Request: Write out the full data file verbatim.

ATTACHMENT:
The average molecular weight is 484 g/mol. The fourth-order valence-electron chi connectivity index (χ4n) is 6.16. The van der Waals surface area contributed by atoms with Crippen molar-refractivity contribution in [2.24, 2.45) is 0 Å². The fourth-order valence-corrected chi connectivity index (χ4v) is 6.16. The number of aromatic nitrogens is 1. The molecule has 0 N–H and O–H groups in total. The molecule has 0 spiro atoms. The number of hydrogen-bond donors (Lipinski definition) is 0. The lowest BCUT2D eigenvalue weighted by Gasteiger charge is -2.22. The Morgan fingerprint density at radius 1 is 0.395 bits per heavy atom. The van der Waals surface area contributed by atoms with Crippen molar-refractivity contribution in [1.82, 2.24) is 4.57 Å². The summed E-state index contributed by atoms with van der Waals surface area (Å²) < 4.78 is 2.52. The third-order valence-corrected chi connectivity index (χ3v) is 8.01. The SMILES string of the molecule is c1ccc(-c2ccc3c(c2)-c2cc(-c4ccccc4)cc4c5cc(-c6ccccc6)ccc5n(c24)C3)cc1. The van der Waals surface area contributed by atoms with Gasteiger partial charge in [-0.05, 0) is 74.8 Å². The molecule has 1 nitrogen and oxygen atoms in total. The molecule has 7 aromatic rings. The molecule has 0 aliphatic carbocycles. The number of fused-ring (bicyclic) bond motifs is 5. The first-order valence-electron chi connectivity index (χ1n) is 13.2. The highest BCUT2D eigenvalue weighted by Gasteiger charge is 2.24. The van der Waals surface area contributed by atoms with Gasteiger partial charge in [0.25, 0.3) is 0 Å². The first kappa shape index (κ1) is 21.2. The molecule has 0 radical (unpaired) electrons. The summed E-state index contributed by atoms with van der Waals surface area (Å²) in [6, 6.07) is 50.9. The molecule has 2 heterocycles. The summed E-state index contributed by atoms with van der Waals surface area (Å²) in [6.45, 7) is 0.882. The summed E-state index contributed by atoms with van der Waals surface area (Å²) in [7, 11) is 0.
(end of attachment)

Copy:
The average molecular weight is 484 g/mol. The fourth-order valence-electron chi connectivity index (χ4n) is 6.16. The van der Waals surface area contributed by atoms with Crippen molar-refractivity contribution in [2.24, 2.45) is 0 Å². The fourth-order valence-corrected chi connectivity index (χ4v) is 6.16. The number of aromatic nitrogens is 1. The molecule has 0 N–H and O–H groups in total. The molecule has 0 spiro atoms. The number of hydrogen-bond donors (Lipinski definition) is 0. The lowest BCUT2D eigenvalue weighted by Gasteiger charge is -2.22. The Morgan fingerprint density at radius 1 is 0.395 bits per heavy atom. The van der Waals surface area contributed by atoms with Crippen molar-refractivity contribution in [1.82, 2.24) is 4.57 Å². The summed E-state index contributed by atoms with van der Waals surface area (Å²) < 4.78 is 2.52. The third-order valence-corrected chi connectivity index (χ3v) is 8.01. The SMILES string of the molecule is c1ccc(-c2ccc3c(c2)-c2cc(-c4ccccc4)cc4c5cc(-c6ccccc6)ccc5n(c24)C3)cc1. The van der Waals surface area contributed by atoms with Gasteiger partial charge in [-0.05, 0) is 74.8 Å². The molecule has 1 nitrogen and oxygen atoms in total. The molecule has 7 aromatic rings. The molecule has 0 aliphatic carbocycles. The number of fused-ring (bicyclic) bond motifs is 5. The first-order valence-electron chi connectivity index (χ1n) is 13.2. The highest BCUT2D eigenvalue weighted by Gasteiger charge is 2.24. The van der Waals surface area contributed by atoms with Gasteiger partial charge in [0.25, 0.3) is 0 Å². The first kappa shape index (κ1) is 21.2. The molecule has 0 radical (unpaired) electrons. The summed E-state index contributed by atoms with van der Waals surface area (Å²) in [6, 6.07) is 50.9. The molecule has 2 heterocycles. The summed E-state index contributed by atoms with van der Waals surface area (Å²) in [6.45, 7) is 0.882. The summed E-state index contributed by atoms with van der Waals surface area (Å²) in [7, 11) is 0.